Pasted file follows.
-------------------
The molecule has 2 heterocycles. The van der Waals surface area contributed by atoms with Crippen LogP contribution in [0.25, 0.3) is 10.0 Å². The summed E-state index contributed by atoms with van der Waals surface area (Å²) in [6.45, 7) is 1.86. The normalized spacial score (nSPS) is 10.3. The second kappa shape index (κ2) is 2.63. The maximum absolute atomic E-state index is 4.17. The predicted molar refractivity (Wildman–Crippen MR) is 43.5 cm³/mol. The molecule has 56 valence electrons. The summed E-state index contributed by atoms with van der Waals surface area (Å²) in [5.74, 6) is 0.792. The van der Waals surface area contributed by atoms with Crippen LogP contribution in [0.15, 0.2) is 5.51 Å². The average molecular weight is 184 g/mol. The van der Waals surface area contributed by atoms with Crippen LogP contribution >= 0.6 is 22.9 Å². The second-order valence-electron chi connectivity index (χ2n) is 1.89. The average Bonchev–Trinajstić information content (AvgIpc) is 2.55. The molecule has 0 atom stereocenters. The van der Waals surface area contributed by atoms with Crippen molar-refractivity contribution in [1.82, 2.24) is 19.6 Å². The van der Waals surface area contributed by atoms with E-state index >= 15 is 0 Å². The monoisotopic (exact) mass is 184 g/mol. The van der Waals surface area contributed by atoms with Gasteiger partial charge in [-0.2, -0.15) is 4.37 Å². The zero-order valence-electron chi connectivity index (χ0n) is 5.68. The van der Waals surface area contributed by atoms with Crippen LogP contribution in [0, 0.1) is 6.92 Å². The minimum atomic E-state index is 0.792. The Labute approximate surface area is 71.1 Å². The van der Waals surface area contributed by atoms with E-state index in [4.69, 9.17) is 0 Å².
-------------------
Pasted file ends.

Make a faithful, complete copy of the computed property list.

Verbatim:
The molecule has 2 heterocycles. The van der Waals surface area contributed by atoms with Crippen LogP contribution in [0.25, 0.3) is 10.0 Å². The summed E-state index contributed by atoms with van der Waals surface area (Å²) in [6.45, 7) is 1.86. The normalized spacial score (nSPS) is 10.3. The second kappa shape index (κ2) is 2.63. The maximum absolute atomic E-state index is 4.17. The predicted molar refractivity (Wildman–Crippen MR) is 43.5 cm³/mol. The molecule has 56 valence electrons. The summed E-state index contributed by atoms with van der Waals surface area (Å²) in [5.74, 6) is 0.792. The van der Waals surface area contributed by atoms with Crippen LogP contribution in [0.15, 0.2) is 5.51 Å². The average molecular weight is 184 g/mol. The van der Waals surface area contributed by atoms with Crippen LogP contribution >= 0.6 is 22.9 Å². The second-order valence-electron chi connectivity index (χ2n) is 1.89. The average Bonchev–Trinajstić information content (AvgIpc) is 2.55. The molecule has 0 atom stereocenters. The van der Waals surface area contributed by atoms with Crippen molar-refractivity contribution in [1.82, 2.24) is 19.6 Å². The van der Waals surface area contributed by atoms with E-state index >= 15 is 0 Å². The monoisotopic (exact) mass is 184 g/mol. The van der Waals surface area contributed by atoms with Gasteiger partial charge in [-0.2, -0.15) is 4.37 Å². The zero-order valence-electron chi connectivity index (χ0n) is 5.68. The van der Waals surface area contributed by atoms with Crippen LogP contribution in [0, 0.1) is 6.92 Å². The minimum atomic E-state index is 0.792. The Labute approximate surface area is 71.1 Å². The van der Waals surface area contributed by atoms with E-state index in [4.69, 9.17) is 0 Å².